High Profit Presentations: Clearing the Obstacles
Is your response rate low? If so, it’s tempting to think that folks don’t want what you’re selling. Or that sales is a numbers game.
But that’s not what’s actually going on. All humans are the same. If you’re selling something that one human wants, the rest of them probably want it, too. So why isn’t everyone buying?
Your early adopters buy right away. The rest of them need a little more help. There are obstacles between them and making a purchase. This episode explains exactly what the obstacles are, and how a high profit presentation helps to clear them. When you have this, your audience can get what they want–the solution your business offers. And you, in turn, will get what you want. More sales!
WHAT YOU’LL LEARN FROM THIS EPISODE:
- Exactly what prevents your audience from buying (it’s not what you think)
- How a high profit presentation will clear the obstacles away, so your audience feels free to buy
- Why I no longer have to sneak into the Ritz-Carlton swimming pool!
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Welcome to Episode 28 of How to Make More Money, a podcast that helps you get seriously good at the game of making serious money. I’m your host Kelly Hollingsworth, and I’m thrilled you’re here, because today we’re continuing our discussion of high profit presentations. We’re continuing our survey of the targets to shoot for, to achieve a high-profit message and to distinguish your marketing messages from low profit presentations.
Thus far, we’ve discussed two key targets to aim for in your messaging. The first is distillation. When your message is distilled, it’s clear, simple, and potent. Just like a martini, it leaves a mark on the hearts and minds of your audience. This happens with a distilled message because the meaning of the transformation you create is abundantly clear.
The second target to aim for is a highlighted happily ever after. This is a way of presenting the results of your offer—in other words, the transformation that your business creates—in a manner that makes your audience aware of their own desire. When you highlight the happily ever after, you’re serving your audience by shining a light on the contrast between where they are now, and where they could be with the help of your offer. When you do this, they are organically drawn towards your offer, because it’s going to help them get what they want. They’re organically drawn towards your offer because every human is hard-wired to want to leave what I call the “unhappy here” and move toward the happily ever after.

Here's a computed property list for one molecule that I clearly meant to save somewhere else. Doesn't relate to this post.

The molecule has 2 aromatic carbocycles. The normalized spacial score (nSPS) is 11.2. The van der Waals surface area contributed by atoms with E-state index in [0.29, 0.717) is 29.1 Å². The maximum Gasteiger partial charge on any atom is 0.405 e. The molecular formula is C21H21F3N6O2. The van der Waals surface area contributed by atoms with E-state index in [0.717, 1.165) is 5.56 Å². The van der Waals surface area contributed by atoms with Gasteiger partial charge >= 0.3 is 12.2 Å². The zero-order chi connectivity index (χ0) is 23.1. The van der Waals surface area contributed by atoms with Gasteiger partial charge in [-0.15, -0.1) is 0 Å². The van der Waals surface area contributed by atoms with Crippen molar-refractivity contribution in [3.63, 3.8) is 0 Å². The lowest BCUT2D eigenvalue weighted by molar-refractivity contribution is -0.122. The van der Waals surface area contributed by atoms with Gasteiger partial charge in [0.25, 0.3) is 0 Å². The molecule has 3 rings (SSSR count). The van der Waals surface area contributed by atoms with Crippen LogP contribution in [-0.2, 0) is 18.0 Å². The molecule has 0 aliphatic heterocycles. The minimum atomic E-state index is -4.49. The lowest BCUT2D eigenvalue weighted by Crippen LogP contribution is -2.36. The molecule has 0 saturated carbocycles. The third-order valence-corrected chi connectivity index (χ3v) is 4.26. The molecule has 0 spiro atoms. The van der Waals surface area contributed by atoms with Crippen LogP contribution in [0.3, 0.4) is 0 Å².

What do struggling business owners do? Instead of helping their audience recognize and act on their own internally-generated desire, struggling businesses instead try to manufacture desire, or try to create motivation in their audience—to give their audience a motive that they don’t currently have. When you’re using your marketing to get your client to move towards something you want them to do but that they themselves don’t want to do, then the whole game of marketing and sales starts to feel adversarial. The whole effort takes on an insidious, repellant flavor. Sometimes it’s subtle. Sometimes it’s unmistakable. But whatever the degree, whenever this flavor of “we have to motivate them” is present, the entire marketing approach permeates a stench of how can we lock this down? How can we get these people to part with their cash, even when they don’t want to? How can we motivate them???
If you hear nothing else I ever say in this podcast, please hear this. You never have to motivate someone when it’s clear that you’re offering what they already want. If you’re feeling like you have to motivate them, as we saw in the first failed pitch between Pierre Cartier and Evelyn Walsh McLean that we discussed last time, in Episode 27, you will drive your customer away from you. The stench of “we need to motivate them” is repellant, even in cases where they actually want what you’re offering, you will drive them away. . The energy of a “consummate salesperson” who is motivating the client to move forward prevents both of you from getting what you want, and here’s why:
That, my friends, feels terrible, for both of you. If you’re a business owner who’s just in it for the money, this isn’t going to bother you. but if you’re listening to this show, my guess is, it would bother you.
. Instead, your audience is propelled by the power of their own desire. This marketing approach feels compelling and meaningful rather than creepy and manipulative, because your audience is clear that you’re offering them something they actually want, rather than feeling like they’re being convinced to climb into a cash-sucking vortex that’s all about what the seller wants.
What’s next? Once it’s clear what you’re offering, and your audience is drawn towards it by their own desire, it might seem like there’s nothing more to be done. In some instances, that may be the case. This is the point where some people—your early adopters—begin buying. But most folks need a little more help. Why? Because of what I call low-profit thoughts. A low-profit thought is a rule in the playbook of any human being, that prevents them from getting what they want.